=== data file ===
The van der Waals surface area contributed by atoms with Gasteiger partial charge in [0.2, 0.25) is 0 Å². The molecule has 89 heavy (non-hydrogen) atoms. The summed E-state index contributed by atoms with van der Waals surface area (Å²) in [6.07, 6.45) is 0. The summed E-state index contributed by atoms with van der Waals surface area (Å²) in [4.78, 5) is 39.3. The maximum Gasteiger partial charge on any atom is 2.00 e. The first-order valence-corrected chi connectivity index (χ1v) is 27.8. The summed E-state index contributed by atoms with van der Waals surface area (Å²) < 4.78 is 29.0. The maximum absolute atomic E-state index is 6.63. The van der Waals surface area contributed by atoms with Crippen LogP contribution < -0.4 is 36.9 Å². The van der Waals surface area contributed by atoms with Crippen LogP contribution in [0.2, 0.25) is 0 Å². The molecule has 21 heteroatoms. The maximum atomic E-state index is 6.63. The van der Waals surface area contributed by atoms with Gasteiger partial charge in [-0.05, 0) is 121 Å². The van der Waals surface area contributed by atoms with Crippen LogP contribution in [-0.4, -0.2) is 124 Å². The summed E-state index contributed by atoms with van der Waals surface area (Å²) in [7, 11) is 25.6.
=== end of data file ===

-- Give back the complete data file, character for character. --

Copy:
The van der Waals surface area contributed by atoms with Gasteiger partial charge in [0.2, 0.25) is 0 Å². The molecule has 89 heavy (non-hydrogen) atoms. The summed E-state index contributed by atoms with van der Waals surface area (Å²) in [6.07, 6.45) is 0. The summed E-state index contributed by atoms with van der Waals surface area (Å²) in [4.78, 5) is 39.3. The maximum Gasteiger partial charge on any atom is 2.00 e. The first-order valence-corrected chi connectivity index (χ1v) is 27.8. The summed E-state index contributed by atoms with van der Waals surface area (Å²) < 4.78 is 29.0. The maximum absolute atomic E-state index is 6.63. The van der Waals surface area contributed by atoms with Crippen LogP contribution < -0.4 is 36.9 Å². The van der Waals surface area contributed by atoms with Crippen LogP contribution in [0.2, 0.25) is 0 Å². The molecule has 21 heteroatoms. The maximum atomic E-state index is 6.63. The van der Waals surface area contributed by atoms with Gasteiger partial charge in [-0.05, 0) is 121 Å². The van der Waals surface area contributed by atoms with Crippen LogP contribution in [-0.4, -0.2) is 124 Å². The summed E-state index contributed by atoms with van der Waals surface area (Å²) in [7, 11) is 25.6.